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Short post today on a concept that I think many PMs don’t grasp: good product management is all about choosing the “right” product paths, but “right” is only obvious in hindsight.
I was reminded of this via a visual I found on Twitter recently.
Basically, where are you now is a function of the choices you’ve made in the past, but fixating on the prior roads not taken is pointless, because there’s no wishing your way into a different past…but, many, many choices remain to be made, and that’s where you should focus your energy.
Here is my attempt to redraw this with a PM framing:
How can you apply this to your product craft?
Original Opportunity: you can get so caught up in the decision paths you’re currently facing that you forget about the original customer problem you were trying to solve - does it still exist and how has it evolved?
Lifecycle Phase: the reason for evaluating future branches (i.e. product paths) can vary based on what stage (starting, scaling, sustaining) your product is at, and keeping that in mind can help you find the most efficient path to the next iteration
Sunset Stage: if you don’t see any good paths ahead, or they all seem inconsequential, your product may have plateaued
Discovery Work: sometimes you don’t know if or how far you want to go down a path, and discovery (vs delivery) work is how you gauge that - building product is the most expensive way to discovery by the way, and cheaper alternatives include prototyping, wireframing, and handwaving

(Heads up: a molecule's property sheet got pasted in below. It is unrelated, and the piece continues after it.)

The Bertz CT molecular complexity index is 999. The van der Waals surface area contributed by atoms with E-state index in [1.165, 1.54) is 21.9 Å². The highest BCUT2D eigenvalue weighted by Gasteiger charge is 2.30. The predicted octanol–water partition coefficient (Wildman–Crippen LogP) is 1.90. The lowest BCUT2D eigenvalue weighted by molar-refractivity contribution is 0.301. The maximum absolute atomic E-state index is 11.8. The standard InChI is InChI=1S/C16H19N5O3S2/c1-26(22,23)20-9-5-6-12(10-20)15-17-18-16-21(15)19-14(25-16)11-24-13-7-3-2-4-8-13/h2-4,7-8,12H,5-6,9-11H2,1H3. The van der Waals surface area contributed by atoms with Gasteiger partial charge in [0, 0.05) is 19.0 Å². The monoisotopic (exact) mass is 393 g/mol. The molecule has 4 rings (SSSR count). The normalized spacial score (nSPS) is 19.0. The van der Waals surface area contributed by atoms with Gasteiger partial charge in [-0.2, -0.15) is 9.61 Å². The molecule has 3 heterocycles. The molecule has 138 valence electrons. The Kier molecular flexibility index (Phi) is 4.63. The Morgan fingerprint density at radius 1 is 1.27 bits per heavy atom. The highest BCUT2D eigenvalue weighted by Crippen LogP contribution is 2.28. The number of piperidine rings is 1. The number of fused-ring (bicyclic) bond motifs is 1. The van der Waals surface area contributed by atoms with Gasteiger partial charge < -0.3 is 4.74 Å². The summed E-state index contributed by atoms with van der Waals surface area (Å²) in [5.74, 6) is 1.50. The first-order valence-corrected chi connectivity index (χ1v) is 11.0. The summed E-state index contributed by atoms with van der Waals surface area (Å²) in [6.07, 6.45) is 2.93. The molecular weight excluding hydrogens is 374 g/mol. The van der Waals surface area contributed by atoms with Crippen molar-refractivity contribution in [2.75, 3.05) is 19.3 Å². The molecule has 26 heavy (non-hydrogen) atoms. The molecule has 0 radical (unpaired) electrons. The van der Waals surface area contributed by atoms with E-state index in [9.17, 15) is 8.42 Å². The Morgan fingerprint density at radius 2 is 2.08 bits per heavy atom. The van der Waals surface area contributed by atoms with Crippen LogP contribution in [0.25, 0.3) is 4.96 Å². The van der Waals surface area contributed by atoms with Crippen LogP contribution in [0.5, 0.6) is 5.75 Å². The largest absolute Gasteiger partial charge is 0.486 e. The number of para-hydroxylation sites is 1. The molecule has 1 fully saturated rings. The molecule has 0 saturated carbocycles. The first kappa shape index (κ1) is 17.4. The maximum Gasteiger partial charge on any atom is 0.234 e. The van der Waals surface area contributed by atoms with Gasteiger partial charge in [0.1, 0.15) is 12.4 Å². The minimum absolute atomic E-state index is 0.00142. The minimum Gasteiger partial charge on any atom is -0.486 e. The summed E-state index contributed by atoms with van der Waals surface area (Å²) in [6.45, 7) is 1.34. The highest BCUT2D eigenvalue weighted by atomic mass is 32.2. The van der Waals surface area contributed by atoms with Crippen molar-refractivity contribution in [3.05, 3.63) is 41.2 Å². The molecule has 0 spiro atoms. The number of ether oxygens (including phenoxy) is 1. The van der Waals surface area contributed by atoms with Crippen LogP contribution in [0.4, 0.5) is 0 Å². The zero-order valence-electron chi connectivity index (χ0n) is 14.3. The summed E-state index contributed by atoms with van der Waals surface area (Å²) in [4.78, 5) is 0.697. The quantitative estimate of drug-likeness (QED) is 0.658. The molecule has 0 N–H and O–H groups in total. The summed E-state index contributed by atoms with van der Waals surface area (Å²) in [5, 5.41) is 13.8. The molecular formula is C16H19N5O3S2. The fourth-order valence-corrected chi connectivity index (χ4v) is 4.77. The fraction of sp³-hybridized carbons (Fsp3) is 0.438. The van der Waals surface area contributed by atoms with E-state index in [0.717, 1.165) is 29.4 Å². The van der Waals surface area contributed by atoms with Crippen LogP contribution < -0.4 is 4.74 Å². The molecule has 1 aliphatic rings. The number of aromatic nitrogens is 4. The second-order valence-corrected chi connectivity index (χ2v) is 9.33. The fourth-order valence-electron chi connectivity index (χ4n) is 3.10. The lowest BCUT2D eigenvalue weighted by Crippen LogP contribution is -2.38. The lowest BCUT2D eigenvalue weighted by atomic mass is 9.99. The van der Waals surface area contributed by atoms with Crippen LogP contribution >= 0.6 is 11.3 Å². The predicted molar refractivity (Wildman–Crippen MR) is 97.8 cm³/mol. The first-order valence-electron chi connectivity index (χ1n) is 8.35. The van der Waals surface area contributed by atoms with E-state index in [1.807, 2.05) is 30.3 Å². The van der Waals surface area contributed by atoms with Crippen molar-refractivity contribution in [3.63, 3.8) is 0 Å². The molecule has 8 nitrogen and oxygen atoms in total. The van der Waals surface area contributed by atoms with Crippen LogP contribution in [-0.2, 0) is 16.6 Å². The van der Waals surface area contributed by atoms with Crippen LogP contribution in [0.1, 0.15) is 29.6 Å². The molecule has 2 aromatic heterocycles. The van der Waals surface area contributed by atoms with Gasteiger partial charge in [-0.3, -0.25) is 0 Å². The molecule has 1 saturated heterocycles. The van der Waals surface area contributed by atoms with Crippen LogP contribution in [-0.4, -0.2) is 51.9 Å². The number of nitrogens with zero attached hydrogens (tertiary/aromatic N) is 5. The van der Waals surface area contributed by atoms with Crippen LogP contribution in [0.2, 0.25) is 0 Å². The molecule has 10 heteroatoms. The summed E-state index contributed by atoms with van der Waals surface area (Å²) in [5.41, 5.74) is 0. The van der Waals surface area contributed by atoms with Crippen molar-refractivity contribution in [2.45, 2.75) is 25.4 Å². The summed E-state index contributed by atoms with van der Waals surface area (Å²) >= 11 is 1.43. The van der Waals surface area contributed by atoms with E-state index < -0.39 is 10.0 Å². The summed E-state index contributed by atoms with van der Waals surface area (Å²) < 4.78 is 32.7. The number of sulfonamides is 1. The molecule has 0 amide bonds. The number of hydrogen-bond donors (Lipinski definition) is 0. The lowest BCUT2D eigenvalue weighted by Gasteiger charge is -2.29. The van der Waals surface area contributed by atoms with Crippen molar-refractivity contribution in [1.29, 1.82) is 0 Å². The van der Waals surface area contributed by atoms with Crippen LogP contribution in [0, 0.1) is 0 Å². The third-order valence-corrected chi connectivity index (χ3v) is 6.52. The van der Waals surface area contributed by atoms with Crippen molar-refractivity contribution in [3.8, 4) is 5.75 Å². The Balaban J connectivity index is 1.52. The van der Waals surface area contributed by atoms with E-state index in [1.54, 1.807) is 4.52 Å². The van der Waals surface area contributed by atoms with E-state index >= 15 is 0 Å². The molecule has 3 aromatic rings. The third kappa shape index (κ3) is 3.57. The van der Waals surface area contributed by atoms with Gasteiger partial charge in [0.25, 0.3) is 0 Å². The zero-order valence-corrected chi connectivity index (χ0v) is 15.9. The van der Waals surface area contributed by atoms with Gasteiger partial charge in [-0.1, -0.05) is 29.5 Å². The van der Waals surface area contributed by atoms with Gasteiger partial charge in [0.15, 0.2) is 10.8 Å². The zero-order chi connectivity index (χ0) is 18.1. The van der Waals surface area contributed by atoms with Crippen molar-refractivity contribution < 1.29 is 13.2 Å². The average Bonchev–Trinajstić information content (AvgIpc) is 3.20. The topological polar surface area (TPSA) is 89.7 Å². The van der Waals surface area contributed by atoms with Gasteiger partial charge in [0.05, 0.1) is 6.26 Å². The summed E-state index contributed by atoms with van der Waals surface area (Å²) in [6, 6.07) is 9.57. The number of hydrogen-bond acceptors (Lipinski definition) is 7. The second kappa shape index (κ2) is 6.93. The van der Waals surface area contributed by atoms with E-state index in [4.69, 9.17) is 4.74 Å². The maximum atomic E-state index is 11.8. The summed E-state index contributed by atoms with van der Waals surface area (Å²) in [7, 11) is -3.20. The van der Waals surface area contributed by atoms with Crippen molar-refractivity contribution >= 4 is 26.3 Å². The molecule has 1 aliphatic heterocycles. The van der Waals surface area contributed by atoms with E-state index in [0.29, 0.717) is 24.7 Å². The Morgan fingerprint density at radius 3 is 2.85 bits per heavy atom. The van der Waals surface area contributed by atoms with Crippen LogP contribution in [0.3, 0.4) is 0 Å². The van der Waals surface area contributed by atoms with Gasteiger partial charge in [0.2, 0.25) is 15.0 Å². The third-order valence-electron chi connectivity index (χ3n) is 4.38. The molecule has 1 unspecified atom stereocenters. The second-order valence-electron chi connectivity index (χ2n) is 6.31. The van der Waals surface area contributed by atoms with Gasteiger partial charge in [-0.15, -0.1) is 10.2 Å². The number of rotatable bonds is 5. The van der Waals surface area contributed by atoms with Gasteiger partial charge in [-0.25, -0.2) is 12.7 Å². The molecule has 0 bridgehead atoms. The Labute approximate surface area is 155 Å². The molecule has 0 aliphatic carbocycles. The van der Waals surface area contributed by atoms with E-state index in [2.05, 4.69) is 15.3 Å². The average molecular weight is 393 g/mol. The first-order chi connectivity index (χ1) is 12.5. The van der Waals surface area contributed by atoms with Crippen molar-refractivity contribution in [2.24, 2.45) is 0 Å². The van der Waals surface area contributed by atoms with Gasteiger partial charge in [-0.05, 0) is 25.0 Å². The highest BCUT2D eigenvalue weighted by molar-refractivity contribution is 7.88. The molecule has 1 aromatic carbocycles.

Just-in-Time Decisioning: just because you started going down a path doesn’t mean you have to double down - backtracking is an option if you learn along the way that you took a sub-optimal path, and while there is a short-term cost to unwinding, it can be cheaper than long-term commitment to the wrong route
Layering Choices: it’s a fallacy to think of every decision as an independent one; they all compound, and a series of good ones have a multiplicative effect and a series of bad ones create a drag on a product team
Debt Paydown: if you’ve made a series of “bad” choices and have accrued product debt, you have to take a beat, pause, and clean up vs continuing to throw good money after bad
As always, I’d also love to hear from readers on their product decisioning - please chime in via comments👇. And if you enjoyed this post, please consider subscribing.
further reading / references
this visual on life paths open to you vs life paths closed to you really resonated with me and was the inspiration for this post
The 3 S’s of the Product Lifecycle talks about how a portfolio can be a blend
CXBR: The Other Amazon Bar Raiser is a war story from my Amazon days that shows how you can always make tweaks to previously committed decisions
The Power of Layering Product Choices covers the value of planning multiple decisions ahead vs taking 1 branch at a time
Another way to think about paths make sense for your product is the idea of Product Market Flex
If you go down a path and can’t / won’t backtrack due to a sunk cost fallacy, you might be in a Strategy Spiral
If you’ve been going down a wrong series of branches and want to unwind those decisions and start over, check out Debt Relief for Product Teams
Disoriented Teams are ones that don’t know it’s time to sunset their product and stop evaluating paths
Every Decision Ever goes through how to actually communicate and execute once you’ve chosen your next product path
childish drawing / interpretation